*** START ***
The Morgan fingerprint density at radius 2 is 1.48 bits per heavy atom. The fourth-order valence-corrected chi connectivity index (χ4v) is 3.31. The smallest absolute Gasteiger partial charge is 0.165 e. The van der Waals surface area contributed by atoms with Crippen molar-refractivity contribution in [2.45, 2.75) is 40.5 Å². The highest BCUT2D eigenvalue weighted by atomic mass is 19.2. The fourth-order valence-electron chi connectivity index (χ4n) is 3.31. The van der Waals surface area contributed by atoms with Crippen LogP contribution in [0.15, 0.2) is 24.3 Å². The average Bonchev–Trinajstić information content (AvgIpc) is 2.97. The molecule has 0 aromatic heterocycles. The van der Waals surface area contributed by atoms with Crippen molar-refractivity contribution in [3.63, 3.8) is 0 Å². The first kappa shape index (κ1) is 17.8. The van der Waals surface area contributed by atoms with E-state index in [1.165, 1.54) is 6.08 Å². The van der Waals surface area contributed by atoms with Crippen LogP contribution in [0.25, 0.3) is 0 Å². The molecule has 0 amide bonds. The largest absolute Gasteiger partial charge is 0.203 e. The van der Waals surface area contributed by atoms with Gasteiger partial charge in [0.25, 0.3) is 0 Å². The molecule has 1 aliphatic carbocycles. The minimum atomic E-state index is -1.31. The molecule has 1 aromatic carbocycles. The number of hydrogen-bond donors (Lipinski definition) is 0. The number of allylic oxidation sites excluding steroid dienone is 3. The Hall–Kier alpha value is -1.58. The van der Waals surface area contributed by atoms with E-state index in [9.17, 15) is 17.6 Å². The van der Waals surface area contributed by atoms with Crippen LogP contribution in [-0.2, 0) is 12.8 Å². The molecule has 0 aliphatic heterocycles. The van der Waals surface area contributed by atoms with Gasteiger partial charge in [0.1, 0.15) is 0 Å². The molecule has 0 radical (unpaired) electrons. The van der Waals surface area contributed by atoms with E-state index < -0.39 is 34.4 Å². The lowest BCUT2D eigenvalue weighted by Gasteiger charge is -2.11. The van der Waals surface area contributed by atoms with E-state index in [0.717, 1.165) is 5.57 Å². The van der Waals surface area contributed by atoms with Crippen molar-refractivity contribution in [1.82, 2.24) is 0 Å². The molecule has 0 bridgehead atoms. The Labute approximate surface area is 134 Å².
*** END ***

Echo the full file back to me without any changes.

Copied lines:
The Morgan fingerprint density at radius 2 is 1.48 bits per heavy atom. The fourth-order valence-corrected chi connectivity index (χ4v) is 3.31. The smallest absolute Gasteiger partial charge is 0.165 e. The van der Waals surface area contributed by atoms with Crippen molar-refractivity contribution in [2.45, 2.75) is 40.5 Å². The highest BCUT2D eigenvalue weighted by atomic mass is 19.2. The fourth-order valence-electron chi connectivity index (χ4n) is 3.31. The van der Waals surface area contributed by atoms with Crippen LogP contribution in [0.15, 0.2) is 24.3 Å². The average Bonchev–Trinajstić information content (AvgIpc) is 2.97. The molecule has 0 aromatic heterocycles. The van der Waals surface area contributed by atoms with Crippen molar-refractivity contribution in [3.63, 3.8) is 0 Å². The first kappa shape index (κ1) is 17.8. The van der Waals surface area contributed by atoms with E-state index in [1.165, 1.54) is 6.08 Å². The van der Waals surface area contributed by atoms with Crippen LogP contribution in [0.25, 0.3) is 0 Å². The molecule has 0 amide bonds. The largest absolute Gasteiger partial charge is 0.203 e. The van der Waals surface area contributed by atoms with Gasteiger partial charge in [0.25, 0.3) is 0 Å². The molecule has 1 aliphatic carbocycles. The minimum atomic E-state index is -1.31. The molecule has 1 aromatic carbocycles. The number of hydrogen-bond donors (Lipinski definition) is 0. The number of allylic oxidation sites excluding steroid dienone is 3. The Hall–Kier alpha value is -1.58. The van der Waals surface area contributed by atoms with E-state index in [9.17, 15) is 17.6 Å². The van der Waals surface area contributed by atoms with Crippen LogP contribution in [-0.2, 0) is 12.8 Å². The molecule has 0 aliphatic heterocycles. The van der Waals surface area contributed by atoms with Gasteiger partial charge in [0.1, 0.15) is 0 Å². The molecule has 0 radical (unpaired) electrons. The van der Waals surface area contributed by atoms with E-state index < -0.39 is 34.4 Å². The lowest BCUT2D eigenvalue weighted by Gasteiger charge is -2.11. The van der Waals surface area contributed by atoms with E-state index in [0.717, 1.165) is 5.57 Å². The van der Waals surface area contributed by atoms with Crippen molar-refractivity contribution in [1.82, 2.24) is 0 Å². The molecule has 0 bridgehead atoms. The Labute approximate surface area is 134 Å².